Bright green inks are in general not my favorites to be used for day-t0-day writing. The only exceptions are earthy, ‘rotten’ green inks like for instance Diamine 150 Anniversary Safari, Sailor Jentle Tokiwa Matsu or KWZ Green Gold, which I absolutely admire. The problem I usually have with ‘typical’ green inks is that they rarely look natural. There is always something artificial about them. It simply may be me. However, the one in Kaweco series called – Palm Green I found actually interesting. In my opinion it does not look like palm green, which think is much brighter, but well… To me this ink represents more forest-like green. Slightly muted, and actually natural looking which really positively surprised me. When I used it first time it reminds me Pelikan 4001 Dark Green. Other similar inks: Diamine Woodland Green or Parker Permanent green. To be absolutely honest, if I have to pick the ‘standard green’ in the palette it would be colour very close (or identical) to Kaweco Palm Green. Is not to bright and not to dark, pretty much in the middle of the range.
The ink chromatography shows that along with the core darker green, there are much brighter light green and cyan hues present, which obviously make Palm Green looks a bit more vivid or rich. Some blues may be spotted here as well. For more details please check Matt Armstrong’s (The Pen Habit) timelapse chromatography video, which is pretty cool to watch and give great impression what we are dealing with here.
For the green ink, Kaweco Palm Green is pretty well saturated ink. Similarly to the other inks in the series it feels thin and watery, but the colour of the line is crisp. It gives decent amount of shading or to be more precise colour variation along the stroke. Nothing very dramatic, but I found it adequate. With the flexible nib pen the line was fairly saturated and much darker than when I wrote with medium or fine nib pen. Because is shows a little red/magenta sheen or so called halo effect, on some type of good paper Palm Green, gives a nice looking redish edge to the written line, which adds more depth to your writing, which always looks great. But again, this may be noticed on paper like Tomoe River and usually with pens which gives nice ink saturated line.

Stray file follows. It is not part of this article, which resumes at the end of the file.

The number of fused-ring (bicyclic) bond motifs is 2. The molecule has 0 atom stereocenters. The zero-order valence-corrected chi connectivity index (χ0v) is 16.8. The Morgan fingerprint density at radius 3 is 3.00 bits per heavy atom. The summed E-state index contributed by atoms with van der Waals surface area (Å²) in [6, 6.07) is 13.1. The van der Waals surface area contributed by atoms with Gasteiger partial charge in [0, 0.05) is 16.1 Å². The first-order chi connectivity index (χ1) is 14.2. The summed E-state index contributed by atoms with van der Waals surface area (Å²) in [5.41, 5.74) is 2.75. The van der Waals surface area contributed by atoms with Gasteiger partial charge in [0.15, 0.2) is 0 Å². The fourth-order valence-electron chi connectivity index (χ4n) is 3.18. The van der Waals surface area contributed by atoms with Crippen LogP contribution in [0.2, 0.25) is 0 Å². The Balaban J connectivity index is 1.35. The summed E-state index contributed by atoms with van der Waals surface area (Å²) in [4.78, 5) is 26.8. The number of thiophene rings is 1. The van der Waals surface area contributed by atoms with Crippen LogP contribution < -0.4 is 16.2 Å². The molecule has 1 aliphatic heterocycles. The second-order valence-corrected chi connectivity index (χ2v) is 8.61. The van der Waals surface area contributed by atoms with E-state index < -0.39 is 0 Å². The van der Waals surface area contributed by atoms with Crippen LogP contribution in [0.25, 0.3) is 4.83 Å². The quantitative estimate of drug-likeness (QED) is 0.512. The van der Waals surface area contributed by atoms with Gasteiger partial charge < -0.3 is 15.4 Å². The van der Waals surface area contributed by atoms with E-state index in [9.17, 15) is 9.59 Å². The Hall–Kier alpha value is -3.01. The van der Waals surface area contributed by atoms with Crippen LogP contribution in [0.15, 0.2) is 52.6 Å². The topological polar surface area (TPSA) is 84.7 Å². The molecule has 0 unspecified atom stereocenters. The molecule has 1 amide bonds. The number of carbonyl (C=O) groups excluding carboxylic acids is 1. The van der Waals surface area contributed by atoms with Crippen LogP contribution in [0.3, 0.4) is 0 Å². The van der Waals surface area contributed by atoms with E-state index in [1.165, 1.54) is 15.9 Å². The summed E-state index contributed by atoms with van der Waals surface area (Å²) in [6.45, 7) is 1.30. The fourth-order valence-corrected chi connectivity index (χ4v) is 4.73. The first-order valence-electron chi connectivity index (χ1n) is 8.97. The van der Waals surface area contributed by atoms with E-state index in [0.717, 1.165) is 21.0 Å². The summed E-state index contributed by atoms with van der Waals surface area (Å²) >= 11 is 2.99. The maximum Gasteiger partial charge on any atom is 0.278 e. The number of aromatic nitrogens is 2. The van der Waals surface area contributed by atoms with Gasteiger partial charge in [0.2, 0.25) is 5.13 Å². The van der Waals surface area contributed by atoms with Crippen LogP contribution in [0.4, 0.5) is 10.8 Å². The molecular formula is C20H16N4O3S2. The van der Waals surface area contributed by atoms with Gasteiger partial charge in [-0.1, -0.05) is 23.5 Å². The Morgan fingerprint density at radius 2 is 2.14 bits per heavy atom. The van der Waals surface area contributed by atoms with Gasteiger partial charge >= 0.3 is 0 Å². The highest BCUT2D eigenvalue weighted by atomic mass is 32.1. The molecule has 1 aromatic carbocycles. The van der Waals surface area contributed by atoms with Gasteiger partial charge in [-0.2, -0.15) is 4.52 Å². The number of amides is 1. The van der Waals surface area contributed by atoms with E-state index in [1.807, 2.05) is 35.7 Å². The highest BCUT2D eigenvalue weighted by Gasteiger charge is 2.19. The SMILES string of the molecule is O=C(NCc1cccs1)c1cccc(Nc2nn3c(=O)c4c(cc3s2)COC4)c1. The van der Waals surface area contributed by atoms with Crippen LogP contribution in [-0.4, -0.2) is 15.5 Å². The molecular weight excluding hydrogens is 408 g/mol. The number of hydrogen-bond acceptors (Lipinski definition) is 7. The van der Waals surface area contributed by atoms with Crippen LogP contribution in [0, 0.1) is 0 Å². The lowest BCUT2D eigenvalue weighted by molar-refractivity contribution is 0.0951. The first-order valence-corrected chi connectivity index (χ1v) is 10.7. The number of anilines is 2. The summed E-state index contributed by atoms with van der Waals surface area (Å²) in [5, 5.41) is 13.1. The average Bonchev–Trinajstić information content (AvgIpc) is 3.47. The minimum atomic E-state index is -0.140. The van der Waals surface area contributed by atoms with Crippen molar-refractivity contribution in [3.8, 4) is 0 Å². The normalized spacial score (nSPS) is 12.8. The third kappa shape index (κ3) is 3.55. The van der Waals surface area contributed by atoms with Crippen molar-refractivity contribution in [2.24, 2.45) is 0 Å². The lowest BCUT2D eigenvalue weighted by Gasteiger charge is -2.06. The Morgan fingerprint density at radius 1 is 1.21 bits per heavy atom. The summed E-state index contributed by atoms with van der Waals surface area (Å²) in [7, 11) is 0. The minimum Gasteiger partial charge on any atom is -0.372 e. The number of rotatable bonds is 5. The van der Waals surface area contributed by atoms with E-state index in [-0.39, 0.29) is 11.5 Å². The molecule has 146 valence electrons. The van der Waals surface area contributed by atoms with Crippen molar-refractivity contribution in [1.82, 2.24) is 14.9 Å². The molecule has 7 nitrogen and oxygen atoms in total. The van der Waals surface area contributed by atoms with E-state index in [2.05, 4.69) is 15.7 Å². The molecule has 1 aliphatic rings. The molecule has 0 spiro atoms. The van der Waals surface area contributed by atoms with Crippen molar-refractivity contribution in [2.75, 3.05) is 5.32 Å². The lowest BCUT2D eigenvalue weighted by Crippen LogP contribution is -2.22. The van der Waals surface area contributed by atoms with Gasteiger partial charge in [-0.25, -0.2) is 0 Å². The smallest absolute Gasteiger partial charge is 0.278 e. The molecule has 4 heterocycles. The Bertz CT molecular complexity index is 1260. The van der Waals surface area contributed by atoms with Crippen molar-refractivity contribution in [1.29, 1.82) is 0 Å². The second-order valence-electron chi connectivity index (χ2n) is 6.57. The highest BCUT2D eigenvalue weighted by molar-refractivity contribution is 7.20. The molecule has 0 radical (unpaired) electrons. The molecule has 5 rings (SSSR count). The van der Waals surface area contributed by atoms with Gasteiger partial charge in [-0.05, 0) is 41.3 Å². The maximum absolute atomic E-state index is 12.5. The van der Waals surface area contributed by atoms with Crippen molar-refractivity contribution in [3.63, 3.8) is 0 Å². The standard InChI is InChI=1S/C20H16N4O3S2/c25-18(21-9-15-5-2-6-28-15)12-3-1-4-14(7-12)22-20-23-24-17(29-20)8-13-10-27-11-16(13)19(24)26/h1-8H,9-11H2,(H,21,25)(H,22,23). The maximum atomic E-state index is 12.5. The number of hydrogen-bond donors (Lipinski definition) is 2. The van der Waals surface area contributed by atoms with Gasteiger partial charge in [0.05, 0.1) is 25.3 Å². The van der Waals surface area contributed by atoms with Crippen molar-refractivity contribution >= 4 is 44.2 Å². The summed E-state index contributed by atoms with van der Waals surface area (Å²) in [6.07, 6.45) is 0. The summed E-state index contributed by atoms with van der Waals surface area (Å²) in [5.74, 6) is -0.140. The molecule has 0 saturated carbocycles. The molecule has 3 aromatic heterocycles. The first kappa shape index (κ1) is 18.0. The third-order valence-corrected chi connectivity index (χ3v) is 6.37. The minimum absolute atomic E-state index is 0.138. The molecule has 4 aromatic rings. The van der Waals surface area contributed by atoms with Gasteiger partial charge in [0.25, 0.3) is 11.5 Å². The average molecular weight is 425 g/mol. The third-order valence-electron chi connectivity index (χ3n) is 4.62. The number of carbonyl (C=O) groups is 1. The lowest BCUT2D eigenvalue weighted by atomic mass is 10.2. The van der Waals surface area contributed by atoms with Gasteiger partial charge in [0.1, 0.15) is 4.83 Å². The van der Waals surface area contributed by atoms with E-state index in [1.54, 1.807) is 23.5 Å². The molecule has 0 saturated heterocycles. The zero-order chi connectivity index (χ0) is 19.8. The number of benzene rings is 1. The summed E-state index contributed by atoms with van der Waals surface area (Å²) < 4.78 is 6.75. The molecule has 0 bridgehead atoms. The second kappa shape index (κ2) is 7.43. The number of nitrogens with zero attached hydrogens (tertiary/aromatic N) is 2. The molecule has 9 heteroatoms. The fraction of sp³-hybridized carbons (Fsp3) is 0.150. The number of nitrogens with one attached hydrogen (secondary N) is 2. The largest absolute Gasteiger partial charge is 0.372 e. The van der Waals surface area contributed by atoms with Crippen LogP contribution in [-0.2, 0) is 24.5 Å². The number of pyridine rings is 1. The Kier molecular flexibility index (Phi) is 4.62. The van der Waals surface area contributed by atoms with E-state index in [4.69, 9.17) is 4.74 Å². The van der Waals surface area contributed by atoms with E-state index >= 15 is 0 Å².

The flow is generally good, and I have not had any problems, but with the finer nibs it may feel a bit on the dry side. This leads naturally to question about drying time, which is actually pretty good and quite consistent with the other members of the Kaweco family. On Rhodia paper it takes 10-15 seconds to dry. On copy and/or more absorbing paper it dries much quicker, almost instantly and as expected with wet pens it takes significantly longer, but not drastic. However, it does not smudge afterwards. Except, very cheap thin paper, it performs pretty well in terms of bleeding through, and feathering. Interestingly, it shows some degree of water resistance, where after serious wash on Rhodia Color pad, grey-like component remains and the written text is still readable. To some extent it reminds the effect winch KWZ iron gall inks do, but obviously much less. This of course will greatly depend on paper absorbing properties. From my experiences with the Kaweco inks so far, it seems that all like to penetrate into paper fairly well.
In my opinion this is very decent ink, but still not sure if suitable for daily writing. However, it may works if you are using various pens to highlight important things in the text (for instance annotations, schemes, etc). If you are looking for natural looking forest green, then you should definitely give it a go.
My only concern is relatively high price. 30 ml bottles cost approximately $ 14.0 or £ 12.5 in the UK (I have seen them from 10.49 £…but still this is only 30 ml.)
(*) All comments in this review reflects only my personal views and observations.
For the review purposes, free of charge sample was kindly send by ‘Scribble’ at United Inkdom.